There is no position of life so sweet that we might not try to make it sweeter, thereby causing it to over-ripen and spoil.

What a strange drive. Almost laughable. And yet there it is.

In the show Malcolm in the Middle, there is a wonderful scene in which the father, Hal, discovers a light bulb is out and decides to fix it. While doing so, he discovers the shelf that holds the spare light bulbs needs repair. He then decides to repair the shelf. He moves on to find a screwdriver and on it goes…

The same situation can happen to the best of us in many different circumstances. While cleaning, you might start in one corner, move one thing to another room, discover that room a mess, and on it goes. While working on a report, you may write something in one area, be reminded that you’d like to add something elsewhere, wander off and continue the same pattern.

A simple method to streamlining action that is worth considering is to use an Inbox and leverage the 2 minute rule. It is simple in nature, but not necessarily in implementation.  The process is as follows:

  1. Decide and define what you are doing. We can call this the Work. (For example, “Investigate the light bulb”.)
  2. If while working, you discover something else to be necessary to complete the Work:
    • Move to step 5, processing the Inbox,
    • Redefine the Work of step 1.  (E.g. “Get a new light bulb.”)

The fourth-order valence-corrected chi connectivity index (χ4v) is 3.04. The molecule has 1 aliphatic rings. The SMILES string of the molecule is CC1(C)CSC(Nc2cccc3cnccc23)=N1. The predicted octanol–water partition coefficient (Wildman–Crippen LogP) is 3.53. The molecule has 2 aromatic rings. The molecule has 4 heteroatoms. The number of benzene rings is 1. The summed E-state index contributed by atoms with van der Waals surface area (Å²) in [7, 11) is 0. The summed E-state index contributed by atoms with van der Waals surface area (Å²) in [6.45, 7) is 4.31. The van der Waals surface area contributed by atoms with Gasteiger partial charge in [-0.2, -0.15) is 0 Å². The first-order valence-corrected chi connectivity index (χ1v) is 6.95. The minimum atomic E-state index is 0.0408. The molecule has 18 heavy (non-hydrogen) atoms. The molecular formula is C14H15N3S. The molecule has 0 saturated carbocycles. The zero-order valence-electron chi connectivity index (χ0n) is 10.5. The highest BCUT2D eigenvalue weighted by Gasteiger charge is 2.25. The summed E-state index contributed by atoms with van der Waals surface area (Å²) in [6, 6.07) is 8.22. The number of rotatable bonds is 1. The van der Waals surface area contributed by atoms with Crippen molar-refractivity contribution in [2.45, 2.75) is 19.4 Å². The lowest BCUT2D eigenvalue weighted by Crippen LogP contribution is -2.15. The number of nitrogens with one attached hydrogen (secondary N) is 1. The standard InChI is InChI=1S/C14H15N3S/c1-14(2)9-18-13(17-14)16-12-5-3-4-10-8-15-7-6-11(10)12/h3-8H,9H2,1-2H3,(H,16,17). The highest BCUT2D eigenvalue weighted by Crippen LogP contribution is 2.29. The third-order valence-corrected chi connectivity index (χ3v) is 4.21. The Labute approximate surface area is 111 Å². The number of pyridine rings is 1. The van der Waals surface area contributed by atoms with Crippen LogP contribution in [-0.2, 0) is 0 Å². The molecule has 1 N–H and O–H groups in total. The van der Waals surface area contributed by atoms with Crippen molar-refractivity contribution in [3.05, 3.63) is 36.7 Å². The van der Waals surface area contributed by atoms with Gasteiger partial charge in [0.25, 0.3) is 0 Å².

3. If while working, you discover something might make things go better but is not necessary to complete the Work,
    • Add the idea to your Inbox. (E.g. “Repair the shelf.”)
  1. Continue with your Work until you actively decide you are done, whether it is completed or not.
  2. Crucially, process the Inbox.

When processing the Inbox, you would then go through, from top to bottom, doing the things that take 2 minutes or less and addressing anything else by creating projects, adding tasks to action lists, and the like. (See Getting Things Done Inbox processing).

Now breaking things out into these 5 steps can seem a little excessive. However, when caught in a loop of this sort, it can be useful to realize the power an Inbox can provide you. The Inbox creates additional steps, but only insofar as it can be an excellent support.  Particularly by making a clear decision as to what your session of work will entail, setting things aside becomes more easily done.